A Russian court on Tuesday rejected an appeal by the embattled Yukos Oil Co. in its multibillion-dollar tax battle with the government, clearing the way for authorities to begin impounding bank accounts or seizing assets in a matter of days.

The ruling came after a hearing in which Yukos representatives proposed a financial settlement that they said would stave off bankruptcy. But government officials in the courtroom refused to consider the plan and ruled out any negotiations, despite recent comments by President Vladimir Putin and top aides that appeared to open the door to a deal.

Two weeks ago, Putin said he did not want to see the company go into bankruptcy. Industry analysts said at the time that Putin appeared to want a resolution that would punish Yukos and force out its major shareholders without breaking up the company, Russia's second-largest oil producer.

Yukos stock, which had recovered somewhat after Putin's statement, fell 5 percent Tuesday on news of the ruling.

The tax fight has run on a parallel track to a criminal case brought against Yukos's imprisoned chief shareholder, Mikhail Khodorkovsky, who faces trial this summer on fraud and tax evasion charges. The legal action against Khodorkovsky, his partners and his company has been widely seen as a power struggle between Russia's political leader and its richest citizen.

In Tuesday's ruling, the Moscow appeals court upheld a $3.4 billion claim against Yukos for taxes, penalties and interest from 2000, filed by the government after it reopened audits for that year and applied a more restrictive interpretation of tax shelter laws. Yukos officials said the company would appeal again but expressed fear that the government would now begin moving to collect.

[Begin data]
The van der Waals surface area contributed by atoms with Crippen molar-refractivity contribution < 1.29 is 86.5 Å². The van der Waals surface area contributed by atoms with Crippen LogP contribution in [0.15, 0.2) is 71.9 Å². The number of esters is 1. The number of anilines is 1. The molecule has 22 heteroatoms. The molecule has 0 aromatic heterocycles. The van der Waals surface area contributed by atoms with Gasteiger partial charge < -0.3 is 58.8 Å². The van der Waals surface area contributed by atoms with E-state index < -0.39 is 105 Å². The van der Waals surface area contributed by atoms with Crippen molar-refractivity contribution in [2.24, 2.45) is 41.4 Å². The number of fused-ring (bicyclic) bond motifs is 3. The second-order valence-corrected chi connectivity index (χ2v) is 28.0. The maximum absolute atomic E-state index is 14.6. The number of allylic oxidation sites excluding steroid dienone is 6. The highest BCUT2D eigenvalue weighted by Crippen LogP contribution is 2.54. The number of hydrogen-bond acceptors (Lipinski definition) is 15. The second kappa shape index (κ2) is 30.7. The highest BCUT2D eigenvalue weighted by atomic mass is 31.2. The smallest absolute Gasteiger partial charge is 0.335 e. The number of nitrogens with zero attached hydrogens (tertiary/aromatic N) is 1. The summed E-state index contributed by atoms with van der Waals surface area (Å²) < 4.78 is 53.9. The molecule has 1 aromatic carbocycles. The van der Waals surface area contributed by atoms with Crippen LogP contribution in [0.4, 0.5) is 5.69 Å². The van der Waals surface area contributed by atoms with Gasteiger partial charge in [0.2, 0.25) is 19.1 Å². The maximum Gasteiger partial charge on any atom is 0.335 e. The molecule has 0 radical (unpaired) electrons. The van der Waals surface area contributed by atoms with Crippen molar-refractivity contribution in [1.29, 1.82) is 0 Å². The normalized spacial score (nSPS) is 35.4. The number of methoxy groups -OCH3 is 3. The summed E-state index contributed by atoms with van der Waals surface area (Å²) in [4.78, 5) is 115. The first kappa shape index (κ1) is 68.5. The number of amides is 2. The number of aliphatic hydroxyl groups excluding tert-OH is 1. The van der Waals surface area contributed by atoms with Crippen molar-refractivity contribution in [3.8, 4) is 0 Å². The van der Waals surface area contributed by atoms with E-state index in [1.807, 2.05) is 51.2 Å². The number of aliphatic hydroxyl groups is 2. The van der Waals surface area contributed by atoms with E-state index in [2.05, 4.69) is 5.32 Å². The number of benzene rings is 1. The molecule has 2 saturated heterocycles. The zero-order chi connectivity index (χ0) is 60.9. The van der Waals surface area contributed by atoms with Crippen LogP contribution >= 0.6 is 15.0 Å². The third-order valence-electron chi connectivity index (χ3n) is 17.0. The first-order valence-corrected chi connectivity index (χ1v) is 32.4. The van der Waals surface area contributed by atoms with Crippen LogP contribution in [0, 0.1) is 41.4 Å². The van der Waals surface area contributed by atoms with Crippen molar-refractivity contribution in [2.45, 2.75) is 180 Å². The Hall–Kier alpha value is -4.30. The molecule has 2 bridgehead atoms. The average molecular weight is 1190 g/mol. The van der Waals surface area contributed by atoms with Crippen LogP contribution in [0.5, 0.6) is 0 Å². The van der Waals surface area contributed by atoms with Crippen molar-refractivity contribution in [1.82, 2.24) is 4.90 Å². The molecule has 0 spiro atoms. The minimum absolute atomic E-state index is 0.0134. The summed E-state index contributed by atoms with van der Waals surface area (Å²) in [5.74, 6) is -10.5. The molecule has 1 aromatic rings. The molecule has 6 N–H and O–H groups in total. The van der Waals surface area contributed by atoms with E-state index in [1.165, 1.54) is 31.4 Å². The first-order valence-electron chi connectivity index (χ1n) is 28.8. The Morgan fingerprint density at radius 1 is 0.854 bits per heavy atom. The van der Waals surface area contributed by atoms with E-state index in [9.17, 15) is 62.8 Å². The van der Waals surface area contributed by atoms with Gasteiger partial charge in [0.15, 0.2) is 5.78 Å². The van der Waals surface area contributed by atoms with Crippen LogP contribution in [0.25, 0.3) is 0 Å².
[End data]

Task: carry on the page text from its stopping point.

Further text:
"We think that today's decision is completely illegal," company attorney Sergei Pepelyayev said in a telephone interview. With the court's blessing in hand, he added, tax officials "can now demand all the money at once, but they should realize it's not possible" for the company to pay in a lump sum.

Pepelyayev said the court would take five days to put its decision into writing, and after that, marshals could be sent to seize Yukos funds, shares or other assets.

In the settlement offer rejected by the government on Tuesday, Pepelyayev said Yukos proposed paying about $1 billion in cash over two years in exchange for dropping the penalty, interest and some tax claims. Yukos has said it has about $1 billion in cash available.

"It's not that we agree that it's a legitimate charge, but we would rather have a bad peace than war," Pepelyayev said.

Investment analysts viewed the court ruling as the beginning of the final resolution in the Yukos case. Putin now has to decide what to do about Yukos, they said.

"The much anticipated 'doomsday' for Yukos dawned today with the decision," one Moscow brokerage, United Financial Group, told investors in a report issued Tuesday. It sketched out a variety of options, ranging from bankruptcy to the state stripping valuable production assets, but expressed confidence that Putin meant what he said and would preserve the essential form of the company. "This stage in the Yukos affair has seemed much less ominous since President Putin's declaration," the report said.

Viktor Gerashchenko, the new Yukos chairman, said the court ruling was "creating problems for the market, for domestic and foreign investors."